Traditional Companies Face a Fight for New Business As Lockdown Returns

The Covid-19 pandemic has put pressure on businesses large and small across the world, with the coronavirus lockdown in place across much of Europe, and many US states threatening to impose them due to record new Covid cases.

For any traditional business relying on walk-in trade, or a physical presence on the high street, the challenge will be finding new business, a challenge that will hit newly established businesses particularly hard. It can be tempting to fall back on buying leads in this situation, or worse still simply finding your customers, and therefore livelihood has dried up completely.

We spoke to UK-based lead generation agency Insite Web to find out how business can develop their own online lead generation strategy, especially during the coronavirus lockdown.

Buying leads

If your word of mouth and walk-in business has disappeared because you’ve had to close, buying leads from an external lead generation or third party site may seem like a good idea, as you attempt to plug the gap in your client acquisition. While purchasing leads can appear to be a quick win, providing you with a long list of new potential customers, the reality is often quite different.

The value of bought leads can be variable, with quality often sacrificed for quantity. Many companies also find that by the time they get to them, the leads have gone cold, and in some circumstances, you may not even be the only company that has been sold the leads.

So, if buying leads isn’t the best option, what is?

Paul Carmen, MD of Insite Web, thinks that businesses impacted by the pandemic should take the opportunity to explore how they can use online lead generation to provide them with leads tailored to their business needs.

Paul said “Virtually no company would consider operating without a website, but frequently businesses only use these sites to showcase their services. They may have contact forms on the site, but they often haven’t considered how to design these forms in order to target people who are actually likely to go on to become clients”.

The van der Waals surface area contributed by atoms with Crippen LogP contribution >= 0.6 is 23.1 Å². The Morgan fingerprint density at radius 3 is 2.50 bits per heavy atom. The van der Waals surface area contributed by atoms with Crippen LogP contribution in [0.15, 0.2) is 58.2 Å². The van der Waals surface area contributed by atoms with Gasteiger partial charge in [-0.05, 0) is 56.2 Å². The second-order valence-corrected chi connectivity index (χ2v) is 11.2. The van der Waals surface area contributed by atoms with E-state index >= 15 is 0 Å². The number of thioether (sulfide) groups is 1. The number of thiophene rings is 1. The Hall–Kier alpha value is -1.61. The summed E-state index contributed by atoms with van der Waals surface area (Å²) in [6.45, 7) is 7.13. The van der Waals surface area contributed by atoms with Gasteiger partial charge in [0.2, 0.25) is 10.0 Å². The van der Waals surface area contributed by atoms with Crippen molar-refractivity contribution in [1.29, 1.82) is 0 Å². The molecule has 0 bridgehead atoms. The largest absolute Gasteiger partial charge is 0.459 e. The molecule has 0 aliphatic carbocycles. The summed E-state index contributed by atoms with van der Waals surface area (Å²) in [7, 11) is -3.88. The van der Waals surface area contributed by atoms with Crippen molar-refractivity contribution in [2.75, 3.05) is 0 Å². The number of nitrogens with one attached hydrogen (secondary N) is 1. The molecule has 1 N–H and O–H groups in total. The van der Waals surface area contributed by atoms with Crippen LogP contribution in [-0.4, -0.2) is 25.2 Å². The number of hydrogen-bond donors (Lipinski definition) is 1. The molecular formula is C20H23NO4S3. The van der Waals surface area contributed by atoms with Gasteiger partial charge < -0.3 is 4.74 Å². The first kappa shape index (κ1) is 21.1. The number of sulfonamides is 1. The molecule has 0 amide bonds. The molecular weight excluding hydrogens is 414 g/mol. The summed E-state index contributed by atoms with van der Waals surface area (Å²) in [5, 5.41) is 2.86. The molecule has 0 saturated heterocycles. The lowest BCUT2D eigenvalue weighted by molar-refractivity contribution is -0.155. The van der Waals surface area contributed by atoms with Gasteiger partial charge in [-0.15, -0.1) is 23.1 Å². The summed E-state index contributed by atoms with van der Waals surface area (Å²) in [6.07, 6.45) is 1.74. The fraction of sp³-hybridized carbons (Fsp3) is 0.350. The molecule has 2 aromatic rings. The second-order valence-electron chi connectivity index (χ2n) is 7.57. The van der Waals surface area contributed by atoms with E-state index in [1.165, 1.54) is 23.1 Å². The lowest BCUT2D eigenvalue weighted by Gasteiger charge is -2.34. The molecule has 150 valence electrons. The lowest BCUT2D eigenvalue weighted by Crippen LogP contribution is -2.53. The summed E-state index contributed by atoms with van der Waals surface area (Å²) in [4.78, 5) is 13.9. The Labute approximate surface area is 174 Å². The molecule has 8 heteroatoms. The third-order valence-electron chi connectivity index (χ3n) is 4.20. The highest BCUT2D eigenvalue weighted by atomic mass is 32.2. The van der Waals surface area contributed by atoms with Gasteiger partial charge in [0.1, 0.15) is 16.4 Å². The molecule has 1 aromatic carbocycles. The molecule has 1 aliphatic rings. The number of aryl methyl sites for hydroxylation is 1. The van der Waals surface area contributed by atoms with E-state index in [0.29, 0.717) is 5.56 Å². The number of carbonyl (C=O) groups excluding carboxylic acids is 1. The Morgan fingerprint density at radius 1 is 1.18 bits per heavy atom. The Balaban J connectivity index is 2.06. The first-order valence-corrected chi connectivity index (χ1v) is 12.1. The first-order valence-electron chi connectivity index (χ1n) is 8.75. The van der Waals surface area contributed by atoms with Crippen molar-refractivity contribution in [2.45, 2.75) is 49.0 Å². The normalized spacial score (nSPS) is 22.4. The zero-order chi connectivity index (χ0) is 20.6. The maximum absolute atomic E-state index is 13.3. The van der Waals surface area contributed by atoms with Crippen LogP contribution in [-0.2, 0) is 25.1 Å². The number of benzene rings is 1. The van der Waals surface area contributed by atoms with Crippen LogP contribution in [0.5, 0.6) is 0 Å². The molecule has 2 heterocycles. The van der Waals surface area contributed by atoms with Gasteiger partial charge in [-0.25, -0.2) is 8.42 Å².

It’s not just forms. Paul frequently sees websites that really aren’t created to attract contact from the right people. For example, websites that only want to attract high-worth individuals but feature articles on how to save on a tight budget or offer guides on how to fix a bad credit file. If you want a particular type of client, offer them content that appeals to them, and where possible make them sign-up to get access to it.


There are of course many other ways that you can generate qualified leads online; one of the most popular being pay-per-click (PPC) advertising, such as Google Ads and Facebook. A great benefit of using PPC is the ability to target ads to your desired keywords or demographic.

You can target particular searched terms, ages, affluence, and many other attributes at a granular level. However, if you don’t know who your target customers are and you have never carried out the keyword, customer, or market research, the chances of you targeting the right terms and customers and doing so successfully are extremely remote!

Paul suggests that you always get professional advice before embarking on any marketing or lead generation campaign. He told us, “PPC is an excellent tool for generating qualified leads, and for testing and measuring results, but it can be easy to get carried away and waste your budget without getting the results you need.

I’d always suggest that companies talk to a Google Partner PPC agency, get them to understand what you want to achieve, and then let them set up your campaign for you. Making a small outlay at the beginning for expert help will save you time and money in the long run”.

Know your customer and market

The best way to run any marketing and lead generation campaigns is to do proper research upfront and then come up with a plan that targets, measures, and tests the processes properly. The process should focus on:

  1. Researching where your customers will look for your services/products and what they actually search for; e.g. is it online and if so what do they type in search engines, or is it via another channel like social media?
  2. Identify your customers for marketing and tighter targeting purposes; e.g. define their age groups, locations, demographics, affluence, etc.
  3. Identify the core services or products you want to promote; these should be profitable for you and something you can deliver and then scale further if your lead generation really takes off
  4. What do these services or products mean for your customers and how do you communicate this succinctly; e.g. what is their problem, how do you fix it and why should they choose your company, service, or product
  5. What is your unique selling point (USP), basically the marketing hook to get them interested; e.g. do you do something great that the competition doesn’t, is your process simpler or faster, are you better on price, or do you offer a more comprehensive guarantee

Once you’ve done this work you can plan what budget and time you need to assign to any website work, and what to the ongoing lead generation marketing. If you don’t do this research, it ends up being at best a scattergun approach, where you may luck into something working, or more likely you waste lots of money and decide it doesn’t work, without ever actually knowing why.

As the coronavirus lockdown measures increase and we all adjust to what we are increasingly thinking of as the ‘new normal’, take the time to look at how your company is set up, and how it can get ahead of the competition by planning and executing a bespoke online lead generation or sales strategy.

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